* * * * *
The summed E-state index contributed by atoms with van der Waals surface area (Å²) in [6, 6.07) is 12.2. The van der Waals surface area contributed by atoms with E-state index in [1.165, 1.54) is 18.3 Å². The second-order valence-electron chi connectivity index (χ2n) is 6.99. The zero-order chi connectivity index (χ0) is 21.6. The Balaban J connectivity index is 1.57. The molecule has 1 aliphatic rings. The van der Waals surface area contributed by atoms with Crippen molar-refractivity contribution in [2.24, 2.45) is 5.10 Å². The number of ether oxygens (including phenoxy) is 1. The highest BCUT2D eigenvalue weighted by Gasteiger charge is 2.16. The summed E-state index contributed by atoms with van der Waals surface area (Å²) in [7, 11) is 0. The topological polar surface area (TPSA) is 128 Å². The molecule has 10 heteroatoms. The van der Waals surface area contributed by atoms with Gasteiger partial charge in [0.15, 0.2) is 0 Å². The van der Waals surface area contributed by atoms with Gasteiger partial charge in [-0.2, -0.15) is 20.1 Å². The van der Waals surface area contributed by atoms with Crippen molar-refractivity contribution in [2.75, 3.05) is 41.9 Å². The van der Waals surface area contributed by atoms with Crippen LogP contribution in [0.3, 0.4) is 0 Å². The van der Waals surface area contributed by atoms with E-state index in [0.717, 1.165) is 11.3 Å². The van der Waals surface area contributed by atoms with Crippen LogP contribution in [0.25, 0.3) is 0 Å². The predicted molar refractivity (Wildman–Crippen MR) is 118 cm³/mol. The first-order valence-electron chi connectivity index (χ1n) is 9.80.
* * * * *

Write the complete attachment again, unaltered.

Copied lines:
The summed E-state index contributed by atoms with van der Waals surface area (Å²) in [6, 6.07) is 12.2. The van der Waals surface area contributed by atoms with E-state index in [1.165, 1.54) is 18.3 Å². The second-order valence-electron chi connectivity index (χ2n) is 6.99. The zero-order chi connectivity index (χ0) is 21.6. The Balaban J connectivity index is 1.57. The molecule has 1 aliphatic rings. The van der Waals surface area contributed by atoms with Crippen molar-refractivity contribution in [2.24, 2.45) is 5.10 Å². The number of ether oxygens (including phenoxy) is 1. The highest BCUT2D eigenvalue weighted by Gasteiger charge is 2.16. The summed E-state index contributed by atoms with van der Waals surface area (Å²) in [7, 11) is 0. The topological polar surface area (TPSA) is 128 Å². The molecule has 10 heteroatoms. The van der Waals surface area contributed by atoms with Gasteiger partial charge in [0.15, 0.2) is 0 Å². The van der Waals surface area contributed by atoms with Gasteiger partial charge in [-0.2, -0.15) is 20.1 Å². The van der Waals surface area contributed by atoms with Crippen molar-refractivity contribution in [2.75, 3.05) is 41.9 Å². The van der Waals surface area contributed by atoms with Crippen LogP contribution in [0.3, 0.4) is 0 Å². The van der Waals surface area contributed by atoms with E-state index in [0.717, 1.165) is 11.3 Å². The van der Waals surface area contributed by atoms with Crippen LogP contribution in [0.25, 0.3) is 0 Å². The predicted molar refractivity (Wildman–Crippen MR) is 118 cm³/mol. The first-order valence-electron chi connectivity index (χ1n) is 9.80.